Put the leaves back on to the lugs to get the final effect. For basing, I cut off the lug at the bottom of the stem (NOTE – not the top one!) and use a power drill to drill a hole a centimetre or so deep through the bottom of the tree up through the step. I base them on mdf, and drill a hole through the mdf, then cut a recess around that hole on the underside of the base, then fix the tree to the mdf using a small screw dipped in woodglue. The recess is to make sure the mdf sits flat when the screw-head is in place.

I think they are worth the extra trouble, although if I wanted a 100 of them I’d probably be less enthusiastic.

Hope you like them and if you have similar ideas to share we would be glad to hear from you.

Tony Yates’s Alien Dignitary

Last night I dug into the tray of half-painted models and tried to push a few over the line. One that made it was this characterful sculpt from Tony Yates. He was a giveaway from BOYL 2016, and would make a great NPC for any sci-fi skirmish.

Alien Potentate

Inquisitor Cynole Battle Report (Part 1) – BOYL 2016

This is going to be a big report, so I’ve decided to split it up to make it more manageable (and get something posted).

First, I’d like to thank all the players that made this game a success. Right up until it started, I didn’t really know how it was going to go; the complicated scenario could have degenerated into a total mess, or maybe just a basic firefight. It worked because everyone really got into the spirit of the thing, and played their faction with character and gusto. In addition James supplied a great selection of beasties (particularly important as I had forgotten mine), Niibl brought the Trading Guild – creative conversions done specifically for the scenario, and Fimm produced a beautifully converted set of AdMech in white, copper and green.

Disclaimer: This was a fast moving and anarchic game – although I GMed it, I may well have got some of this wrong, so if you played and have any details or corrections, please do post them in the comments section. I have a number of the paper notes passed during the game – these appear in italics.

The game opened with the Inquisitor flanked by his two marine bodyguards advancing into the temple to inspect the mysterious artefact. Also inside the temple were the Trading Guild, who had been using one end of it as a store room. Their political rivals, the Mechanists were just outside – the advance party being led by the eccentric Dr Moenkhaus. Their primary objective was to secure this potentially powerful technology for themselves – another group of then was unloading a grav-trolley from their ornithopter to carry it away. Over by the gate the first conflict of the game was developing. A large group of natives had turned up – according to their folk lore, a powerful demon was imprisoned inside the cursed temple, and they feared that the ignorant city dwellers would release him. To save their people the natives had to stop them at all costs.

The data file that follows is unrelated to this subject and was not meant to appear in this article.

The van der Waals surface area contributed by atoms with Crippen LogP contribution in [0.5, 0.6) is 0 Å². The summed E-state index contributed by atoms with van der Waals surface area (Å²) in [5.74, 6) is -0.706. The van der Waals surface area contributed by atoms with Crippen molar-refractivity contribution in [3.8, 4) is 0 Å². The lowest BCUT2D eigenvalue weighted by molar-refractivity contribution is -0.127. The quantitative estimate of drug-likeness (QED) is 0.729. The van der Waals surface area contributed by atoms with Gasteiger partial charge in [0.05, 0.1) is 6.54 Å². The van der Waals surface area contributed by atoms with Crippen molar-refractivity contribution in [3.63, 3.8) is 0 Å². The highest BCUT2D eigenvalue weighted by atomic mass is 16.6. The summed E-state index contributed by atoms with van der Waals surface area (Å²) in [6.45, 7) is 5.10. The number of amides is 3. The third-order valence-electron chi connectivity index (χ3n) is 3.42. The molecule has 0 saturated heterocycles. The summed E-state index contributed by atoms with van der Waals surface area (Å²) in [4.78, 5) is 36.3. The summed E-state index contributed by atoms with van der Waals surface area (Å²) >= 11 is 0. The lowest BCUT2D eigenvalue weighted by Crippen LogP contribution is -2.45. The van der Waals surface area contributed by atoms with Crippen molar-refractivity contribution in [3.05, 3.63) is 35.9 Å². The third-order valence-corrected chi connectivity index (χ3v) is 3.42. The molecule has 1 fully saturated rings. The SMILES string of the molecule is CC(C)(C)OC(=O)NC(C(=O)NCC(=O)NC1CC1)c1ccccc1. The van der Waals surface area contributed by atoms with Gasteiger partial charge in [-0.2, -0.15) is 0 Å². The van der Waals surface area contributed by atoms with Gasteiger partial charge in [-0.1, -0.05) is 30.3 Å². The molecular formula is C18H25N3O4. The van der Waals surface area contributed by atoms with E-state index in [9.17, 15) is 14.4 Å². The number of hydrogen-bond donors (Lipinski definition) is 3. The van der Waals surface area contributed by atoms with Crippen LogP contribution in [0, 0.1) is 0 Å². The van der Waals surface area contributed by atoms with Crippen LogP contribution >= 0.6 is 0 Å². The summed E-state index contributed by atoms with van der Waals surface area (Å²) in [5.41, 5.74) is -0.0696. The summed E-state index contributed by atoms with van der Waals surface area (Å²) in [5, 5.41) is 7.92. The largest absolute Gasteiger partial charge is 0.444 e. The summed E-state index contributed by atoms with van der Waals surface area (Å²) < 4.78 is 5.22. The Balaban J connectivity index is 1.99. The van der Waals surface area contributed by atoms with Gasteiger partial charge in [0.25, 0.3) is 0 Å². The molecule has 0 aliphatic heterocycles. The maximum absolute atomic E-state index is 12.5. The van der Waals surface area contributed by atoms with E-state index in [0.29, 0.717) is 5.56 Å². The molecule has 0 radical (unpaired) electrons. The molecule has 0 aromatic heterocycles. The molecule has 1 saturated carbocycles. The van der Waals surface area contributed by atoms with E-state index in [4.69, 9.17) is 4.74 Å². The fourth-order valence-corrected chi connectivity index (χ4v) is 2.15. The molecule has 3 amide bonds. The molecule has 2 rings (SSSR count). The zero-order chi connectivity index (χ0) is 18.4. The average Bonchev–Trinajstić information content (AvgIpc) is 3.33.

Start of game – temple end

The inquisitor and bodyguards, and a few Trading Guild started in the temple.Everyone else was outside.

Start of game – compound end

At the far end of the compound was the Mechanist’s ornithopter and the Trading Guild shuttle. The shuttle is particularly Oldhammer because the original chassis was made out of a shampoo bottle in 1987, inspired by the famous deodorant grav-tank.

The large compound encloses a lot of ruins and jungle, so there’s plenty of places to hide. Here you can see mercenaries (employed by the Trading Guild) moving to block the natives coming into the compound (bottom left corner). On the right, the Nobles’ hunting party heads for the nearest temple entrance, while in the middle of the compound some of the inquisitor’s experts examine a mysterious carved stone.

Starting positions

Another shot of the start (around 3.30pm). Mercenaries are moving away from the temple to help the other squad with the natives.  Trading Guild are milling around the generator.

At the start of the game, a squad of mercenaries, hired by the Trading Guild to secure the site, lined up against the natives entering the compound and tore into them with their auto-guns. Natives ran in all directions – some retreating back into the jungle, others scattering and trying to hide in the meagre cover inside in the compound. Five or six went down and their mission seemed headed for failure when it had barely begun. Luckily they had a few tricks up their sleeve, and the city dwellers were not as united as they might have appeared.

Meanwhile, the mechanists were coming up with their grav-trolley in the hope of carrying away the artefact.


The sun had come out – we were playing on an outside table next to the marquee, and I remember it being atmospherically hot as the sun beat down. The Mechanist advance party, led by Dr Moenkhaus and attended by a lab-bot with typical scientific instruments such as a chainsaw and massive pincers had entered the temple to be met by the enraged Trading Guild.

Dr Moenkhaus enters the gloom of the temple


The Mechanists and the Trading Guild are political adversaries and to make matters worse, the Trading Guild had things to hide. They were running a secret, unlicensed spiridium mine in the tunnels of the temple, and with unfortunate timing, a Slann merchant was visiting them to negotiate the purchase of a smuggled consignment. The Trading Guild suggested that the Mechanists might like to go somewhere else..

The natives continued to find themselves on the wrong end of civilisation’s firepower and the survivor’s were reduced to hiding in the bushes. The chief’s guard blew his horn to summon more tribesmen.

A quick prompt about game objectives was needed.

GM to Trading Guild: “Remember you don’t want conflict with the natives if possible”

The Trading Guild, preoccupied with the Mechanists, realised what their mercenaries were up to, and after a quick word  the natives were allowed to escape.